3. Talk to a Tutor.

One-on-one tutoring is another way to tackle math struggles. Having intentional, one-on-one instruction for an hour or two a week can help students quickly catch up to their classmates and reinforce math skills. Tutors can help your child with homework, help them review for upcoming tests, and master formulas that seem daunting at first glance.


Is there a university or community college in your area? If so, check and see if there are students available to tutor younger learners. If your child is in elementary school, a local high school student may be a great option as well. If not, certain programs offer in-home tutoring or tutoring in public places. Do your research and find the solution that will meet the needs of you and your family.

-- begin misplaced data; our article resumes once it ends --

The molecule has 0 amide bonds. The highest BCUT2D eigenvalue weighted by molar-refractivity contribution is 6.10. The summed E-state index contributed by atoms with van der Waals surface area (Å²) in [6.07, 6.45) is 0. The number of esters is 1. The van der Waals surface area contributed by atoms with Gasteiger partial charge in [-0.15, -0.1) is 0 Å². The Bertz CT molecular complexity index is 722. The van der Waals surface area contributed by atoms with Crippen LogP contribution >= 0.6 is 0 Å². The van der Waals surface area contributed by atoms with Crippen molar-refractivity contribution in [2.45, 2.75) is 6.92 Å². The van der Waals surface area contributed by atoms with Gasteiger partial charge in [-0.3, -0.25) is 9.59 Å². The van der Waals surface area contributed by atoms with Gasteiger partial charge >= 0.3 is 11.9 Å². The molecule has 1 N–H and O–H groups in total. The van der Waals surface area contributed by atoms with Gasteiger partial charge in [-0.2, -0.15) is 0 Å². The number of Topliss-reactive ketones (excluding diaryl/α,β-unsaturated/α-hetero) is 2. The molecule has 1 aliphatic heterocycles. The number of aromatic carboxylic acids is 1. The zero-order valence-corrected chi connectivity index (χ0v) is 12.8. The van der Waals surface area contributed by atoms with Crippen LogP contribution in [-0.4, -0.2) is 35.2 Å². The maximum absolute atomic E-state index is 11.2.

The most important part of tutoring may be the fact that this dedicated one-on-one time can help build your child's confidence. Feeling confident in and of itself will help to make math, or any other challenging subject, feel a little less scary. When looking for a tutor, try and find one that will match your child's personality. A good match will make tutoring (and hopefully, math!) more enjoyable.


4. Win with Weekly Workbooks.

Regardless of any additional support, you may choose to get for your child, workbooks and worksheets can be easy to use anytime and anywhere. Practice doesn't make perfect, but it does make permanent. Sometimes math seems overwhelming simply because your child hasn't had enough time to practice, practice, and practice math facts and concepts until they are familiar enough to be quick and easy to complete.